Dissertations and Theses

Date of Degree

6-1-2017

Document Type

Dissertation

Degree Name

Doctor of Public Health (DPH)

Department

Epidemiology and Biostatistics

Advisor(s)

Jennifer Dowd

Committee Members

Shiro Horiuchi

Mary Schooling

Anna Zajacova

Subject Categories

Community Health and Preventive Medicine | Epidemiology | Inequality and Stratification | Public Health

Keywords

educational attainment, health, mortality, health disparities, economic conditions

Abstract

Although the association between educational attainment and health is one of the most studied in the social science, little is known about the role of social and economic context. Fundamental Cause Theory suggests that the education-health gradient will be weakest in contexts where the better educated are unable to leverage their resources to achieve better health. This dissertation tests several different factors that may moderate the association between educational attainment and morbidity and mortality: 1. Demographic characteristics, including race, immigration status, and gender, 2. Status consistency (defined as education equivalent to that required for current occupation), 3. Unemployment rates at time of school leaving.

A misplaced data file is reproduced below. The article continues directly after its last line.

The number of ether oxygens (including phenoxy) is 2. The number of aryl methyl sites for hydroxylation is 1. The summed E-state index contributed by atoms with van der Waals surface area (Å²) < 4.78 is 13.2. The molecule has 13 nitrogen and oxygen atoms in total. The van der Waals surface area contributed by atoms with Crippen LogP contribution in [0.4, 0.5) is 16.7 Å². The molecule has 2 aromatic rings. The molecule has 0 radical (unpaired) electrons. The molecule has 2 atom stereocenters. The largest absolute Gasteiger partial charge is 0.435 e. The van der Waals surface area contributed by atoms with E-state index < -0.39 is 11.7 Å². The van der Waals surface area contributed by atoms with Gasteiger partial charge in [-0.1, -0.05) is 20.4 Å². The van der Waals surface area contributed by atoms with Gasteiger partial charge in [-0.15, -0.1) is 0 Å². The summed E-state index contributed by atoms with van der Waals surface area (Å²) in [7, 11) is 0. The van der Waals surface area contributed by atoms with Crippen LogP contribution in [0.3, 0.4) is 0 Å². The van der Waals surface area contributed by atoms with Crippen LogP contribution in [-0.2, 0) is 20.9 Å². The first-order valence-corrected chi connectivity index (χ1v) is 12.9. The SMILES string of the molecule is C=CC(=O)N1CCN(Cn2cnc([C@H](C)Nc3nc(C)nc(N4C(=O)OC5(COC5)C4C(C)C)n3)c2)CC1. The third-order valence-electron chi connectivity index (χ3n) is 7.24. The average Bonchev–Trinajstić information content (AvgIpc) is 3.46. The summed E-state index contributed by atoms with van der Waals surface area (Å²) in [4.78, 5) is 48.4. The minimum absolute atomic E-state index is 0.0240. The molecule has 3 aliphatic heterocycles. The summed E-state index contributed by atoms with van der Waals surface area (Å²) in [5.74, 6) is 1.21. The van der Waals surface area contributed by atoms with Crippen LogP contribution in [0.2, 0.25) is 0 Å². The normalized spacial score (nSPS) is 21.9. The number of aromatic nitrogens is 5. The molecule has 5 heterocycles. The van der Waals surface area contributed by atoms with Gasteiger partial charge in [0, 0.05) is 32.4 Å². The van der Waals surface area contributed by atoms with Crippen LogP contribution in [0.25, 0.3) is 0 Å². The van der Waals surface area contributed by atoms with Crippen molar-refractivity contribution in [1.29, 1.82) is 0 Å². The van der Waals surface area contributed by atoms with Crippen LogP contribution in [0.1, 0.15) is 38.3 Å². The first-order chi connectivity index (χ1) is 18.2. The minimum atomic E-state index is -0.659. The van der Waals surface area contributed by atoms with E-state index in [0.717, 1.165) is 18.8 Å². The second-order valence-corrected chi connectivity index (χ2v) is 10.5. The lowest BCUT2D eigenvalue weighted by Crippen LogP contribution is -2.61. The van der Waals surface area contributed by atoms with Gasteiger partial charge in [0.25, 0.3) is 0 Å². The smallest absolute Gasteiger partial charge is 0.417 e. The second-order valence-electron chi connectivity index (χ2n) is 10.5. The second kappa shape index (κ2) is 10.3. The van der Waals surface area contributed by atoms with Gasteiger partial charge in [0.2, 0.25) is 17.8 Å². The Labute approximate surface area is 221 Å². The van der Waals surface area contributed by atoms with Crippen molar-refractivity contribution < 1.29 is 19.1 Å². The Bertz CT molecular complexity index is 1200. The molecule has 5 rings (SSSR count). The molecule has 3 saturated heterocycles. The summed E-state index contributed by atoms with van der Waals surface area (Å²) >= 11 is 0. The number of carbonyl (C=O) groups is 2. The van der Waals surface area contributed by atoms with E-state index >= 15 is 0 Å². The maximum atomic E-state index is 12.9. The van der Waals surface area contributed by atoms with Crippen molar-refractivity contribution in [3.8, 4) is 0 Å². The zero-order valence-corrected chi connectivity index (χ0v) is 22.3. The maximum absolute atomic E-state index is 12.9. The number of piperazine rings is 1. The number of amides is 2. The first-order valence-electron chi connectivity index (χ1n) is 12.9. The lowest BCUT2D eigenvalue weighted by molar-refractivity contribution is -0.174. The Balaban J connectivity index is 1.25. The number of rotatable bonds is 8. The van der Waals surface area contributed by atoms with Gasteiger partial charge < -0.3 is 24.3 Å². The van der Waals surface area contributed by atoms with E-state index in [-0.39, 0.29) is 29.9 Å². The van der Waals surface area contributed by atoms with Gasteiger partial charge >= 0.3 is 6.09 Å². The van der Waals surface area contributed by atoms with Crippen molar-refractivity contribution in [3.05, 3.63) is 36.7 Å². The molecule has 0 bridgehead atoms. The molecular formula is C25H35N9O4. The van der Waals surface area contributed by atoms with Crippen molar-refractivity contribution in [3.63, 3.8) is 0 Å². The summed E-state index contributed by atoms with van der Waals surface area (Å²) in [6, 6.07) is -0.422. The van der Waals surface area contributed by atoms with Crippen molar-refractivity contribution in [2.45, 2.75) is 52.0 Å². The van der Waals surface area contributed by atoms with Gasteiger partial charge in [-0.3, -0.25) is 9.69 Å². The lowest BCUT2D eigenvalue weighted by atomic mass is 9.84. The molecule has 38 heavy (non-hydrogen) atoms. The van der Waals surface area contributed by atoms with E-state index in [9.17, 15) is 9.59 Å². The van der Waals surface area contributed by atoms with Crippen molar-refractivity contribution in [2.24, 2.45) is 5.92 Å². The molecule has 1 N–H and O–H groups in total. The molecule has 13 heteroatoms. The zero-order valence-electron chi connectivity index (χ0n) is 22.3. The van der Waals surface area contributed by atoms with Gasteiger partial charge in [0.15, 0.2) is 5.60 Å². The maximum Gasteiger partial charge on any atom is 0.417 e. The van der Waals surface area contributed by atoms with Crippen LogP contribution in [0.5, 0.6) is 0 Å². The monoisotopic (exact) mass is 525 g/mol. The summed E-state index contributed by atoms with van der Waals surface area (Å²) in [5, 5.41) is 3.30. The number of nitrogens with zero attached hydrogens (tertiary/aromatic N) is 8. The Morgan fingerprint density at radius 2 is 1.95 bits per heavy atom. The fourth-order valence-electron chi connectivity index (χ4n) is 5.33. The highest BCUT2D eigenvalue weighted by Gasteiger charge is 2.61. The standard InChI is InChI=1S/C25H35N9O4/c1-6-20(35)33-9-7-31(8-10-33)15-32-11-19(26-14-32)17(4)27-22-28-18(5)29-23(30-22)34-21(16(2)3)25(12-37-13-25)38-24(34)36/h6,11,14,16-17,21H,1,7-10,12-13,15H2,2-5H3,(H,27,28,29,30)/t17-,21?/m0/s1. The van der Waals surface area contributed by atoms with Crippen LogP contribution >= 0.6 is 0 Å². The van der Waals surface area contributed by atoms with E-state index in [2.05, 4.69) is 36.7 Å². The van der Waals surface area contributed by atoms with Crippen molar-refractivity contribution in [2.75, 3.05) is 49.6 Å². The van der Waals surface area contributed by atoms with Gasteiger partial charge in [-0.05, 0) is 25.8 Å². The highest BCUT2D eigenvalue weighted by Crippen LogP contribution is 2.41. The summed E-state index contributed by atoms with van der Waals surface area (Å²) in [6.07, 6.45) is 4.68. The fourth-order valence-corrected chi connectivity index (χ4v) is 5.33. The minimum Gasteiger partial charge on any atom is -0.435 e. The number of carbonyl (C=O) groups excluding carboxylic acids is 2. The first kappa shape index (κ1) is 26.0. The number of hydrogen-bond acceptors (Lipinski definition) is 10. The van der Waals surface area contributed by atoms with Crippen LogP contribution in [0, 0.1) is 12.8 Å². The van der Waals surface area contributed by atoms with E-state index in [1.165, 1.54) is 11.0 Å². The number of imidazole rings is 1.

Overall, the association between educational attainment and morbidity and mortality was attenuated in populations unable to put their education to full use in the labor market. For example, the association was weaker and not statistically significant in Native Americans, a group that has experienced income inequality compared to Whites of comparable educational attainment. Moreover, being over qualified (education

Overall, the findings of this dissertation lend some support to the hypothesis that the association between education and health is modified by social and economic conditions. More research is needed to understand the complex pathways that allow the well-educated to enjoy better heath.

Available for download on Wednesday, December 13, 2017

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